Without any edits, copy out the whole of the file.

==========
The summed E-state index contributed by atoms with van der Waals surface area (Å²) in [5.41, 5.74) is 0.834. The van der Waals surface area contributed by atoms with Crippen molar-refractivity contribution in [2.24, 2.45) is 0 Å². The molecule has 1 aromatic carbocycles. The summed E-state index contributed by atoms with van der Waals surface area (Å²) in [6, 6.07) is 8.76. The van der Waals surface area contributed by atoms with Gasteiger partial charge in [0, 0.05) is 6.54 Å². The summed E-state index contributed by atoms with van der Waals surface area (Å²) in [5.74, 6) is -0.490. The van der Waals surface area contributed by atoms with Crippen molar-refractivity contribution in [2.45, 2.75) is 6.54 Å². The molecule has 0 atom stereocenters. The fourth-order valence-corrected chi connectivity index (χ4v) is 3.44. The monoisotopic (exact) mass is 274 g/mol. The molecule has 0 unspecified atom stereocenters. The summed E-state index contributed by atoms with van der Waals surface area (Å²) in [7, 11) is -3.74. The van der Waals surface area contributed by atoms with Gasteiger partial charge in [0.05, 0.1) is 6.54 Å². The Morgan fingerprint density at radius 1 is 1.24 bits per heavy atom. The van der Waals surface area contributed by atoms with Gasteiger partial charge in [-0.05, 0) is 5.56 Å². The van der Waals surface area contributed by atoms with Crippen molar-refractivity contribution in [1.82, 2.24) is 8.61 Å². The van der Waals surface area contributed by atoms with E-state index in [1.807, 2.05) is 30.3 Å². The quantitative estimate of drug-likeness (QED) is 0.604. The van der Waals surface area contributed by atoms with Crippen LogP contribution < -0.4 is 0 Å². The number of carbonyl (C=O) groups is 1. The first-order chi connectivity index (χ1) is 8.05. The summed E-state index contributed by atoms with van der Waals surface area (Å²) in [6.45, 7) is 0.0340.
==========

The summed E-state index contributed by atoms with van der Waals surface area (Å²) in [5.41, 5.74) is 0.834. The van der Waals surface area contributed by atoms with Crippen molar-refractivity contribution in [2.24, 2.45) is 0 Å². The molecule has 1 aromatic carbocycles. The summed E-state index contributed by atoms with van der Waals surface area (Å²) in [6, 6.07) is 8.76. The van der Waals surface area contributed by atoms with Gasteiger partial charge in [0, 0.05) is 6.54 Å². The summed E-state index contributed by atoms with van der Waals surface area (Å²) in [5.74, 6) is -0.490. The van der Waals surface area contributed by atoms with Crippen molar-refractivity contribution in [2.45, 2.75) is 6.54 Å². The molecule has 0 atom stereocenters. The fourth-order valence-corrected chi connectivity index (χ4v) is 3.44. The monoisotopic (exact) mass is 274 g/mol. The molecule has 0 unspecified atom stereocenters. The summed E-state index contributed by atoms with van der Waals surface area (Å²) in [7, 11) is -3.74. The van der Waals surface area contributed by atoms with Gasteiger partial charge in [0.05, 0.1) is 6.54 Å². The Morgan fingerprint density at radius 1 is 1.24 bits per heavy atom. The van der Waals surface area contributed by atoms with Gasteiger partial charge in [-0.05, 0) is 5.56 Å². The van der Waals surface area contributed by atoms with Crippen molar-refractivity contribution in [1.82, 2.24) is 8.61 Å². The van der Waals surface area contributed by atoms with E-state index in [1.807, 2.05) is 30.3 Å². The quantitative estimate of drug-likeness (QED) is 0.604. The van der Waals surface area contributed by atoms with Crippen LogP contribution < -0.4 is 0 Å². The number of carbonyl (C=O) groups is 1. The first-order chi connectivity index (χ1) is 8.05. The summed E-state index contributed by atoms with van der Waals surface area (Å²) in [6.45, 7) is 0.0340.